A number of startups are also moving in this direction. Boxee makes software that allows people to easily access Internet video content, such as YouTube clips or shows from Hulu.com, on their TVs. Boxee software includes a feature that lets users share with their friends what movies or TV shows they’re watching, and send them recommendations. However, this still requires consumers to install software and connect their computers to their TVs–something many are reluctant, or ill-equipped, to do, according to Tanya Goldhaber, a senior in electrical engineering at MIT who was involved with BT’s studies of social TV as an intern last summer.
Creating a simple user experience is “a fairly difficult thing,” says Motorola’s Metcalf. “The one huge key is trying to make it not like it’s instant messaging or a PC on your TV, but like it’s sharing an experience.” Based on earlier user studies, her team is now experimenting with specialized software installed in smart phones as the interface between users and their TVs. But they haven’t yet hit on a solution that’s ready for mass adoption, she says.
The Motorola and BT groups are also both working on how to tie such systems into existing social networks and on filtering access to users’ information and ranking recommendations from other viewers. “It will probably be a subset of your normal social network,” says Patmore. “I probably have 130 or 140 friends on social networks, but they’re global, and not necessarily people I would chat to about what I was watching on TV.”
All of this should be solvable, says Marie-Jose Monpetit, an invited scientist at MIT’s Research Lab for Electronics who has studied social TV for several years. “At this point none of these things is a technology issue,” she says. Programming interfaces such as Facebook’s FriendConnect make it easier for third parties to create software that draws on information from social networks, and interactions between cable and other broadcast operators have been simplified through initiatives like the Open Cable Application Platform. “The real question is–is there anyone who could find a business model for this,” she says.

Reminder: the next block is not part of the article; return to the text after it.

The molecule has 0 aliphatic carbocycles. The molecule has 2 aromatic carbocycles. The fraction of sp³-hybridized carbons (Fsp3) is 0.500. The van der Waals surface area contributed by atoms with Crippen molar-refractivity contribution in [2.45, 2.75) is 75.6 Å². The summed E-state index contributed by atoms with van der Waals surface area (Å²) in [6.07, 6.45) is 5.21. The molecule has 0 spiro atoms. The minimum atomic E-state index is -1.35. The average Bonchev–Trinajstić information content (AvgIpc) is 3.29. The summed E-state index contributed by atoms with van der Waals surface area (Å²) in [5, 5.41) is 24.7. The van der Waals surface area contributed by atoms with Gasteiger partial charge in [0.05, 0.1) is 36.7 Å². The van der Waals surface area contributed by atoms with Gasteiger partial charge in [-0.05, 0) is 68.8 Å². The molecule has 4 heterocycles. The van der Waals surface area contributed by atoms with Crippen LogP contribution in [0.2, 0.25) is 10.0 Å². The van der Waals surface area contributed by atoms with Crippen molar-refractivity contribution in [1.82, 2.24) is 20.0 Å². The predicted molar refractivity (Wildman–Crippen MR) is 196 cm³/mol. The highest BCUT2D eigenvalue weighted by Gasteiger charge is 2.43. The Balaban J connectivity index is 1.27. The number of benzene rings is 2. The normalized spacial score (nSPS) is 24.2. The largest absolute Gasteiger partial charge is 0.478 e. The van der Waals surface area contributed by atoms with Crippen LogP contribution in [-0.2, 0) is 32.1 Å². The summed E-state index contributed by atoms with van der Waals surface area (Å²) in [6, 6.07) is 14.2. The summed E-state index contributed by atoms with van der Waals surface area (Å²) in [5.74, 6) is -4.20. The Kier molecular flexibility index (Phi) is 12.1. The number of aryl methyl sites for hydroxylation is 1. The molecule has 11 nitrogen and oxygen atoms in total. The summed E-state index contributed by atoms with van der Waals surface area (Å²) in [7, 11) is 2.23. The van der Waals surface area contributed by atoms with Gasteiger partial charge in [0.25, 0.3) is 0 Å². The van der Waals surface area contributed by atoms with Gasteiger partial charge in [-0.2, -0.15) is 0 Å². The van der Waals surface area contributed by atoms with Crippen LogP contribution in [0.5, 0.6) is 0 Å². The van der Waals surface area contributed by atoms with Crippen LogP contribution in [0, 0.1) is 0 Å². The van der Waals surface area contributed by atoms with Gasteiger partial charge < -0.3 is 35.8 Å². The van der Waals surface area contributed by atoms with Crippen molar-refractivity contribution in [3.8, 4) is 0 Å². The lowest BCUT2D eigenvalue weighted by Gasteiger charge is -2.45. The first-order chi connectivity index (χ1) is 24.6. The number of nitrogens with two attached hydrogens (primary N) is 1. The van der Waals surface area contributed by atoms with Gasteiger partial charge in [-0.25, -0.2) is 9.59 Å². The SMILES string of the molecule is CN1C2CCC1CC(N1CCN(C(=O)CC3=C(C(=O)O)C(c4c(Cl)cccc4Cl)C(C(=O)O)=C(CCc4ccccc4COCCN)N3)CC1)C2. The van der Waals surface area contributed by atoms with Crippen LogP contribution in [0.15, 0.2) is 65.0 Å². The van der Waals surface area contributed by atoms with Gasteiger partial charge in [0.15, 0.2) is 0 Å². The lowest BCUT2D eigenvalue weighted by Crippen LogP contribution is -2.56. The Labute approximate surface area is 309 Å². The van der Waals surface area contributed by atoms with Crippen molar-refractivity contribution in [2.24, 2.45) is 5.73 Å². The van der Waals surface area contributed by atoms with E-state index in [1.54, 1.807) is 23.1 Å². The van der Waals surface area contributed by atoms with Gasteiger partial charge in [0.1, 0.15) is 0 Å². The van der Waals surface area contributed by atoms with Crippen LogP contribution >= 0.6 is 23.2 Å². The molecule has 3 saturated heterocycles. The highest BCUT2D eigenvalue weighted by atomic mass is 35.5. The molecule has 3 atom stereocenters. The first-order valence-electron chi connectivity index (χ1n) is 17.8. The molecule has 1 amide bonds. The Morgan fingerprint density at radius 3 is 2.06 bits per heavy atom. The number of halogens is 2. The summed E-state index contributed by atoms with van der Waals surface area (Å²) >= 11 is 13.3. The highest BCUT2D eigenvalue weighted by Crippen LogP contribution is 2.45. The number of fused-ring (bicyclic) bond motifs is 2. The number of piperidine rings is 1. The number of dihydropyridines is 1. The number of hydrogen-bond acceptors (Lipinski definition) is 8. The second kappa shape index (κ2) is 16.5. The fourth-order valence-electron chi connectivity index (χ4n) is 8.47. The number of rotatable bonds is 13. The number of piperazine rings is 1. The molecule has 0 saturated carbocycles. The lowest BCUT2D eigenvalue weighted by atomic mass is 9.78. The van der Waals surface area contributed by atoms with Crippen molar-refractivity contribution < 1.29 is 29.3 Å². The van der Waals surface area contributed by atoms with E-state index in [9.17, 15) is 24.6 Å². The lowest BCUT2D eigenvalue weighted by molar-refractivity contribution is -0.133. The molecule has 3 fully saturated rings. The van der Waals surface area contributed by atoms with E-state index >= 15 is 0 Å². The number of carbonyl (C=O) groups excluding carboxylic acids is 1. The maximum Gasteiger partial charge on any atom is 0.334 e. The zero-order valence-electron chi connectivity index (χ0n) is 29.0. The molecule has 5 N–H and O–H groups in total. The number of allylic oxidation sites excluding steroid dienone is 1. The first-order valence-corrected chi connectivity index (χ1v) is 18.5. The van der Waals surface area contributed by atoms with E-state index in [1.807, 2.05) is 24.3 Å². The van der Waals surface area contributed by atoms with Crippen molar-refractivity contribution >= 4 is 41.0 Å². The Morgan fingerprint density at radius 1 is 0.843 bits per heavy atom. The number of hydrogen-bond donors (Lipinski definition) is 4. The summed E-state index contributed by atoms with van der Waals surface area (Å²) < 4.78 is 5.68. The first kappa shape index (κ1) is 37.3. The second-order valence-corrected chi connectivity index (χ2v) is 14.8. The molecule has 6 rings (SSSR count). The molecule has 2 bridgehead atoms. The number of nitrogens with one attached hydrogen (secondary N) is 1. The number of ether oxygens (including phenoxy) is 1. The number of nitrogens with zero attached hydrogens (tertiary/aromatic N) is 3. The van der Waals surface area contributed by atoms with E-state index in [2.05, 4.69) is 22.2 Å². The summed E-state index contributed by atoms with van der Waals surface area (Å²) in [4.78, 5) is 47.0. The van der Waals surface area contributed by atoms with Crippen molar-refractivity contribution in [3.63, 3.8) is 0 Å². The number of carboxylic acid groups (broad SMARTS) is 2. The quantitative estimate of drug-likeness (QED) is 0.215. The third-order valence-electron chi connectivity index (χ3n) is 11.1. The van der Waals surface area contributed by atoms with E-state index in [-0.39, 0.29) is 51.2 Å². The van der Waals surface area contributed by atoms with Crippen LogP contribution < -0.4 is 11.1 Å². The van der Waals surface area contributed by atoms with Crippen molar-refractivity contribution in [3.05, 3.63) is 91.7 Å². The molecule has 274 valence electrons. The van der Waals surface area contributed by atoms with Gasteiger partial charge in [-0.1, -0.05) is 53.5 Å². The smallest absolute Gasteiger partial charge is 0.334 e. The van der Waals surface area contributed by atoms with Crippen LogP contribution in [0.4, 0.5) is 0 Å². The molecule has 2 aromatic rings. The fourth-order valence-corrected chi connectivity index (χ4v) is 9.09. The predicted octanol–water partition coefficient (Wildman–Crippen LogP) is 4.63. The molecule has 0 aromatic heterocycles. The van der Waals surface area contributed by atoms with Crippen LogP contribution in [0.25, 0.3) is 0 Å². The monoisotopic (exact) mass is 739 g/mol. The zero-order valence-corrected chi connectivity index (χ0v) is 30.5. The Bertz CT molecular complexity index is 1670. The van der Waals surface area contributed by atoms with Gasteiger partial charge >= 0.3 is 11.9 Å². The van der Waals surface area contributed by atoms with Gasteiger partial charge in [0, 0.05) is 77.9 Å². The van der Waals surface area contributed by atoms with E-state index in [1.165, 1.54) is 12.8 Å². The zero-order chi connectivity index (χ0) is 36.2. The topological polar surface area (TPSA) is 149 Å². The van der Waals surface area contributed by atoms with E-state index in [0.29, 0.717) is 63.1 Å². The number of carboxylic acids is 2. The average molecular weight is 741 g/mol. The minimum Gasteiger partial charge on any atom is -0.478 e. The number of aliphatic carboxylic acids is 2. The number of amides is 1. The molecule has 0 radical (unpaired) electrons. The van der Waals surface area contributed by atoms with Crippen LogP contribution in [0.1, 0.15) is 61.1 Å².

The answer is most likely yes. Despite the technical hurdles, more and more consumers are canceling their cable subscriptions and figuring out how to connect their computers and TVs. “If the cable operators don’t have something more to offer, they’re going to lose to the Internet,” Monpetit says.
Both BT and Motorola are in the advanced stages of prototyping and testing, and although neither company’s representatives would discuss specific plans, both said it’s likely that the first fully integrated social TV systems will be available to consumers later this year. “Companies all believe that this has value for them, and people are stepping into this space fairly quickly,” Metcalf says.
Patmore agrees. “Things will move very rapidly [in social TV],” he says. “These days, it’s very noticeable–technology is probably going to give you only three or four months of commercial advantage over the opposition.”